PARIS — Hugo Boss AG achieved its full-year guidance for 2018, and anticipates the company’s operating profit will grow faster than sales this year. The German apparel group also expects strong momentum in its activities online and in Asia during 2019.
The Metzingen-based company reported on Thursday that its consolidated net income in the 12-month period rose 2 percent to 236 million euros. Earnings before interest, taxes, depreciation and amortization before special items were about on the same level as in 2017, standing at 489 million euros, while operating profits were up 3 percent to 346.8 million euros.
As reported, sales for the year gained 4 percent on a constant-currency basis to 2.8 billion euros, powered by the group’s own retail business, particularly online.
“We’ve increased our pace of growth as planned,” said Mark Langer, chief executive officer of Hugo Boss, addressing financial analysts during a call on Thursday. “Even more encouraging is that this growth was broad-based, no matter whether we look at the performance by region or by sales channel.
“Above all, our own retail business, in particular our online business, enjoyed dynamic growth in 2018,” he continued.
Hugo Boss registered strong double-digit growth in its own online activity, generating sales of more than 100 million euros for the first time. After intensifying its relationship with Zalando, Hugo Boss has set a goal of entering into further partnerships in the online space in coming years, starting in 2019, with a focus on the Asia-Pacific region and Europe, Langer said.
The group also made major progress in its “most important distribution channel,” the brick-and-mortar retail business, he added. There are 26 Boss stores worldwide today, with 12 opened last year.
“[We] see the potential for adding additional openings in 2019 and beyond,” Langer said.
On a currency-adjusted basis, sales grew 5 percent from the company’s retail business and from its wholesale activity. The group’s online revenues rose 41 percent, with strong double-digit gains across all regions. Hugo Boss’ licenses business’ sales declined 4 percent.
“Increases in the license income for watches and eyewear were more than offset by declining licenses income from fragrances,” said Yves Müller, Hugo Boss chief financial officer.
“The latter mainly reflects the anniversary effect of the change in license partners toward the end of 2016, which yielded double-digit increases in 2017,” he continued. “That said, we are clearly not satisfied with the current performance of our fragrance business, and have raised this topic vis-à-vis Coty, our licensing partner.”
In currency-adjusted terms, sales of the Boss brand rose 6 percent, driven by high-single-digit growth in business- and casualwear. Hugo’s revenues, meanwhile, dipped 4 percent, negatively impacted by distribution changes aimed at sharpening the brand’s positioning, Müller said.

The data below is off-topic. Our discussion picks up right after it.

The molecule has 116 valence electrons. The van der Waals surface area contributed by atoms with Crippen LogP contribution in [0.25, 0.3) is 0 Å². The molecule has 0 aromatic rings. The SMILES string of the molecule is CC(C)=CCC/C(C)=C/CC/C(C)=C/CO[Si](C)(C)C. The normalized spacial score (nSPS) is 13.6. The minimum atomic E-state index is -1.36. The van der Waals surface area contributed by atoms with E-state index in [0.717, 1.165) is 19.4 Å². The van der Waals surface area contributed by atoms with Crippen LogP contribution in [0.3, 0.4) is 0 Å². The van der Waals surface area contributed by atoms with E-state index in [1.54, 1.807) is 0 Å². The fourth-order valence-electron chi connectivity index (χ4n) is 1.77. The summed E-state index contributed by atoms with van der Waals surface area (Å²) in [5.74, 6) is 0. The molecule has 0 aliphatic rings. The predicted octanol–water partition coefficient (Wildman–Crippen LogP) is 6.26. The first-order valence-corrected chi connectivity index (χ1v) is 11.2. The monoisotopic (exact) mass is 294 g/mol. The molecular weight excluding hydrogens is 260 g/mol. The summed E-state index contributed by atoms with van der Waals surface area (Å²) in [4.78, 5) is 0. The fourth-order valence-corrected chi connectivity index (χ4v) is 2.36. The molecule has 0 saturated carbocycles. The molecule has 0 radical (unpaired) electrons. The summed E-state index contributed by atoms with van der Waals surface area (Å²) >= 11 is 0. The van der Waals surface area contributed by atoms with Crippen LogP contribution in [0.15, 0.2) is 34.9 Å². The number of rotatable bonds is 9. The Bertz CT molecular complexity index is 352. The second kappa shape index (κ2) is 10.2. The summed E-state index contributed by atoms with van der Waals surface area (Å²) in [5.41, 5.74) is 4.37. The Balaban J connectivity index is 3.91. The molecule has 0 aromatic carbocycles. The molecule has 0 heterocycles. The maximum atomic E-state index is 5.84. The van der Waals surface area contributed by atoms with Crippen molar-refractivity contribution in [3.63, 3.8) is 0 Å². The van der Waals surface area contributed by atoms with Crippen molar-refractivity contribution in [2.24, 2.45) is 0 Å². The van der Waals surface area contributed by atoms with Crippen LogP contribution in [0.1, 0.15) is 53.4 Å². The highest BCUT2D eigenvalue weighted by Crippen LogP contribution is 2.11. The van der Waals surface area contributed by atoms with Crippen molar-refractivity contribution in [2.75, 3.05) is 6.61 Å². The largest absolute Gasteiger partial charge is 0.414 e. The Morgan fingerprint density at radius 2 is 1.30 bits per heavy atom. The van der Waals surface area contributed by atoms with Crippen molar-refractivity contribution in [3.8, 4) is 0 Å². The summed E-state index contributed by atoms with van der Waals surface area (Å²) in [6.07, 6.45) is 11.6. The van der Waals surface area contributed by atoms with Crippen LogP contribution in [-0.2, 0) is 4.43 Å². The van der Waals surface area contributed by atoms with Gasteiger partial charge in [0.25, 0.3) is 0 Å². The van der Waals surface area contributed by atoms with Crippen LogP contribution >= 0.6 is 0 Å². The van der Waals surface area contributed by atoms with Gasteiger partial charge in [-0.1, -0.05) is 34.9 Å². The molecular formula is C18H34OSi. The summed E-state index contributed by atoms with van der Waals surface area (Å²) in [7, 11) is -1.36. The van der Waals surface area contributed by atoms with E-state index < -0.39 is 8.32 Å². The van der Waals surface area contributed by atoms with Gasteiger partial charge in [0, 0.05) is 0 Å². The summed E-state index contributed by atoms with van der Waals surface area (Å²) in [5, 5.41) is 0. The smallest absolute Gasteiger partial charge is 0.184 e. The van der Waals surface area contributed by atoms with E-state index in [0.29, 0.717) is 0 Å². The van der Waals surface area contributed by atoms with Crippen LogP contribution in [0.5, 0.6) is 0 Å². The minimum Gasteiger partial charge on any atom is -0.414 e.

On a geographic and currency-adjusted basis, group sales rose 4 percent in Europe and in the Americas, and 7 percent in the Asia-Pacific region.
“While sales growth accelerated in all regions, it was particularly in the important Asia-Pacific region where the positive trend from previous years continued,” Langer said. “Despite some uncertainties with regards to the strength of the underlying Chinese economy, our Chinese business continued to record over-proportionate growth in 2018.”
The full-year results were in line with financial analysts’ expectations.
“We have a positive stance on the stock, as believe the underlying restructuring effort is moving in the right direction, and the company should finally show operating leverage in fiscal year 2019,” Melania Grippo, luxury goods analyst at Exane BNP Paribas, wrote in a note.
Looking ahead, Hugo Boss set goals for 2019. “We expect group sales to grow at a midsingle-digit percentage rate on a currency-adjusted basis, thus outgrowing the global economy, as well as the relevant market segment in 2019,” Müller said.
“All regions are forecasted to contribute toward sales growth, with the strongest increase expected to come from Asia-Pacific,” he added. “The region is projected to grow at a mid- to high-single-digit percentage rate on a currency-adjusted basis, led by significant growth in the Chinese market.”
Sales in Europe and the Americas are projected to increase by a low- to midsingle-digit percentage rate.
“From a channel perspective, growth will, once again, be driven by our own retail business, where sales are expected to increase at a mid- to high-single-digit percentage rate on a currency-adjusted basis,” said Müller, adding the forecast is based on the assumption that comp-store sales will grow at a midsingle-digit percentage rate on a currency-adjusted basis.
“Our online business will continue to contribute overproportionately to retail growth,” he added.
Also for 2019, the company’s gross margin is expected to increase up to 50 basis points, buoyed by a positive channel mix and improvements in markdown management.
EBIT is expected to increase at a high-single-digit percentage rate, stronger than the top line. “This development will be driven by the anticipated sales increase, the improvement in gross profit as well as tight operating cost management,” Müller said. “In line with EBIT, net income should also increase at a high-single-digit percentage rate.”
The company expects an increase in free cash flow, as well.
Hugo Boss is in the early stages of its 2022 strategic business plan, presented in late 2018, which includes the company intending to increase currency-adjusted sales by an average of 5 percent to 7 percent per year, and growing its operating margin to 15 percent.
The strategy is built on two pillars: personalization and speed.